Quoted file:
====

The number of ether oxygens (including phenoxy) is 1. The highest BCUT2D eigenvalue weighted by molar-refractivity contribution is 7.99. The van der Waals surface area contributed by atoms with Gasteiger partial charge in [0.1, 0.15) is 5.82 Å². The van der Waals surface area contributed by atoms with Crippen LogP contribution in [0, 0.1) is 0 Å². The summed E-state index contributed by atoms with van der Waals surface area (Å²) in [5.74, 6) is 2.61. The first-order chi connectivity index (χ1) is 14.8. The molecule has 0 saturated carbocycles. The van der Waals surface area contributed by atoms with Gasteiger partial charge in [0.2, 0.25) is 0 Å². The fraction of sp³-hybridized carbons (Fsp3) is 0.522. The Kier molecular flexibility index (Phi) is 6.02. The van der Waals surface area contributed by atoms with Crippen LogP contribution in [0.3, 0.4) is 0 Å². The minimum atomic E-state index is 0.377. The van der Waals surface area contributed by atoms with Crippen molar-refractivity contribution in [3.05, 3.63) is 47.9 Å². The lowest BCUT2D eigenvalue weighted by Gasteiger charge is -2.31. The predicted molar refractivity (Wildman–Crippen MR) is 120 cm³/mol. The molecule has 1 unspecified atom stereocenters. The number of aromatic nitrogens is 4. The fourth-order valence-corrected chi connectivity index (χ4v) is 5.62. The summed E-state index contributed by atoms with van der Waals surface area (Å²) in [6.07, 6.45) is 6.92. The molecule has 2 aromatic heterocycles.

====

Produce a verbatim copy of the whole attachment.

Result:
The number of ether oxygens (including phenoxy) is 1. The highest BCUT2D eigenvalue weighted by molar-refractivity contribution is 7.99. The van der Waals surface area contributed by atoms with Gasteiger partial charge in [0.1, 0.15) is 5.82 Å². The van der Waals surface area contributed by atoms with Crippen LogP contribution in [0, 0.1) is 0 Å². The summed E-state index contributed by atoms with van der Waals surface area (Å²) in [5.74, 6) is 2.61. The first-order chi connectivity index (χ1) is 14.8. The molecule has 0 saturated carbocycles. The van der Waals surface area contributed by atoms with Gasteiger partial charge in [0.2, 0.25) is 0 Å². The fraction of sp³-hybridized carbons (Fsp3) is 0.522. The Kier molecular flexibility index (Phi) is 6.02. The van der Waals surface area contributed by atoms with Crippen LogP contribution in [0.3, 0.4) is 0 Å². The minimum atomic E-state index is 0.377. The van der Waals surface area contributed by atoms with Crippen molar-refractivity contribution in [3.05, 3.63) is 47.9 Å². The lowest BCUT2D eigenvalue weighted by Gasteiger charge is -2.31. The predicted molar refractivity (Wildman–Crippen MR) is 120 cm³/mol. The molecule has 1 unspecified atom stereocenters. The number of aromatic nitrogens is 4. The fourth-order valence-corrected chi connectivity index (χ4v) is 5.62. The summed E-state index contributed by atoms with van der Waals surface area (Å²) in [6.07, 6.45) is 6.92. The molecule has 2 aromatic heterocycles.